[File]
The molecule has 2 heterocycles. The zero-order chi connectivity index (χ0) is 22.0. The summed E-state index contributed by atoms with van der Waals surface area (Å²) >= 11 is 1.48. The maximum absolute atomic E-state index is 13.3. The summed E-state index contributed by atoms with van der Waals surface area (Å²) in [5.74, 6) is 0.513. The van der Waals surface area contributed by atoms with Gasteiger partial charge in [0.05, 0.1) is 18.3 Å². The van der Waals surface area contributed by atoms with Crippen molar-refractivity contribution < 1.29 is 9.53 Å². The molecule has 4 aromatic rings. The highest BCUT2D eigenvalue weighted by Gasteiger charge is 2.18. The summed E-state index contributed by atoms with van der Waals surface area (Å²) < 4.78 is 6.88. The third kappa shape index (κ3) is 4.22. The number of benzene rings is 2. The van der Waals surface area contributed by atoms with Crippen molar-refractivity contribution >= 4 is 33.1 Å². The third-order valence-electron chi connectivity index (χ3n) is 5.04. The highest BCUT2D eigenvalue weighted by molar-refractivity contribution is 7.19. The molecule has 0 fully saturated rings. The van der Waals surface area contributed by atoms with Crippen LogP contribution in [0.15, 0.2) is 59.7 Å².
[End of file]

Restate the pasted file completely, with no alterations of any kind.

The molecule has 2 heterocycles. The zero-order chi connectivity index (χ0) is 22.0. The summed E-state index contributed by atoms with van der Waals surface area (Å²) >= 11 is 1.48. The maximum absolute atomic E-state index is 13.3. The summed E-state index contributed by atoms with van der Waals surface area (Å²) in [5.74, 6) is 0.513. The van der Waals surface area contributed by atoms with Gasteiger partial charge in [0.05, 0.1) is 18.3 Å². The van der Waals surface area contributed by atoms with Crippen molar-refractivity contribution < 1.29 is 9.53 Å². The molecule has 4 aromatic rings. The highest BCUT2D eigenvalue weighted by Gasteiger charge is 2.18. The summed E-state index contributed by atoms with van der Waals surface area (Å²) < 4.78 is 6.88. The third kappa shape index (κ3) is 4.22. The number of benzene rings is 2. The van der Waals surface area contributed by atoms with Crippen molar-refractivity contribution >= 4 is 33.1 Å². The third-order valence-electron chi connectivity index (χ3n) is 5.04. The highest BCUT2D eigenvalue weighted by molar-refractivity contribution is 7.19. The molecule has 0 fully saturated rings. The van der Waals surface area contributed by atoms with Crippen LogP contribution in [0.15, 0.2) is 59.7 Å².